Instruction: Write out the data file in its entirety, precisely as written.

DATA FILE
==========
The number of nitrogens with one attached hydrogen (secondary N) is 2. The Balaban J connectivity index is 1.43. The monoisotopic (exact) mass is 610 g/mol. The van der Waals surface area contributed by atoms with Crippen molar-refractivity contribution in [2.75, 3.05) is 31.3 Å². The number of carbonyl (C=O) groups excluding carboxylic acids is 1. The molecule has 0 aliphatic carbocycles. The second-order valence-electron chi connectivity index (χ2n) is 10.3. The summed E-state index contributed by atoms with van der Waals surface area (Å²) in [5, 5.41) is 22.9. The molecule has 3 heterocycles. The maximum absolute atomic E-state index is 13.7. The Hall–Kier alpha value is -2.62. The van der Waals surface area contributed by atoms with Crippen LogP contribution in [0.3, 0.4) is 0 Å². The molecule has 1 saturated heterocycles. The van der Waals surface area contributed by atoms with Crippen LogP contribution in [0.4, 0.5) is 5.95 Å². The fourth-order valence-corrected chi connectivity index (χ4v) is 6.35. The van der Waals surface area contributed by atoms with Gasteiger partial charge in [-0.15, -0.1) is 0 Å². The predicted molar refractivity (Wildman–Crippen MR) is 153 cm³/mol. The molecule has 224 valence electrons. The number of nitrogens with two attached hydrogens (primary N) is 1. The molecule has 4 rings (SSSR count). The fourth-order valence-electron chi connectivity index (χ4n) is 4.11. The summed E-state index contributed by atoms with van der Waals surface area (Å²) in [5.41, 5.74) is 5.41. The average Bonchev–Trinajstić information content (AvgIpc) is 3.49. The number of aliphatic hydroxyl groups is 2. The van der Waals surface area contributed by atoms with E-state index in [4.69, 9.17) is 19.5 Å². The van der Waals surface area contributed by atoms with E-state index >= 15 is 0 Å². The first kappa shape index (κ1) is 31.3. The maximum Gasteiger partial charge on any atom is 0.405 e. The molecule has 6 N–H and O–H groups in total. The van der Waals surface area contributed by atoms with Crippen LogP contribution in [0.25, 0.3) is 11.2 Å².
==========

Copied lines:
The number of nitrogens with one attached hydrogen (secondary N) is 2. The Balaban J connectivity index is 1.43. The monoisotopic (exact) mass is 610 g/mol. The van der Waals surface area contributed by atoms with Crippen molar-refractivity contribution in [2.75, 3.05) is 31.3 Å². The number of carbonyl (C=O) groups excluding carboxylic acids is 1. The molecule has 0 aliphatic carbocycles. The second-order valence-electron chi connectivity index (χ2n) is 10.3. The summed E-state index contributed by atoms with van der Waals surface area (Å²) in [5, 5.41) is 22.9. The molecule has 3 heterocycles. The maximum absolute atomic E-state index is 13.7. The Hall–Kier alpha value is -2.62. The van der Waals surface area contributed by atoms with Crippen LogP contribution in [0.3, 0.4) is 0 Å². The molecule has 1 saturated heterocycles. The van der Waals surface area contributed by atoms with Crippen LogP contribution in [0.4, 0.5) is 5.95 Å². The fourth-order valence-corrected chi connectivity index (χ4v) is 6.35. The van der Waals surface area contributed by atoms with Gasteiger partial charge in [-0.15, -0.1) is 0 Å². The predicted molar refractivity (Wildman–Crippen MR) is 153 cm³/mol. The molecule has 224 valence electrons. The number of nitrogens with two attached hydrogens (primary N) is 1. The molecule has 4 rings (SSSR count). The fourth-order valence-electron chi connectivity index (χ4n) is 4.11. The summed E-state index contributed by atoms with van der Waals surface area (Å²) in [5.41, 5.74) is 5.41. The average Bonchev–Trinajstić information content (AvgIpc) is 3.49. The number of aliphatic hydroxyl groups is 2. The van der Waals surface area contributed by atoms with E-state index in [4.69, 9.17) is 19.5 Å². The van der Waals surface area contributed by atoms with E-state index >= 15 is 0 Å². The first kappa shape index (κ1) is 31.3. The maximum Gasteiger partial charge on any atom is 0.405 e. The molecule has 6 N–H and O–H groups in total. The van der Waals surface area contributed by atoms with Crippen LogP contribution in [0.25, 0.3) is 11.2 Å².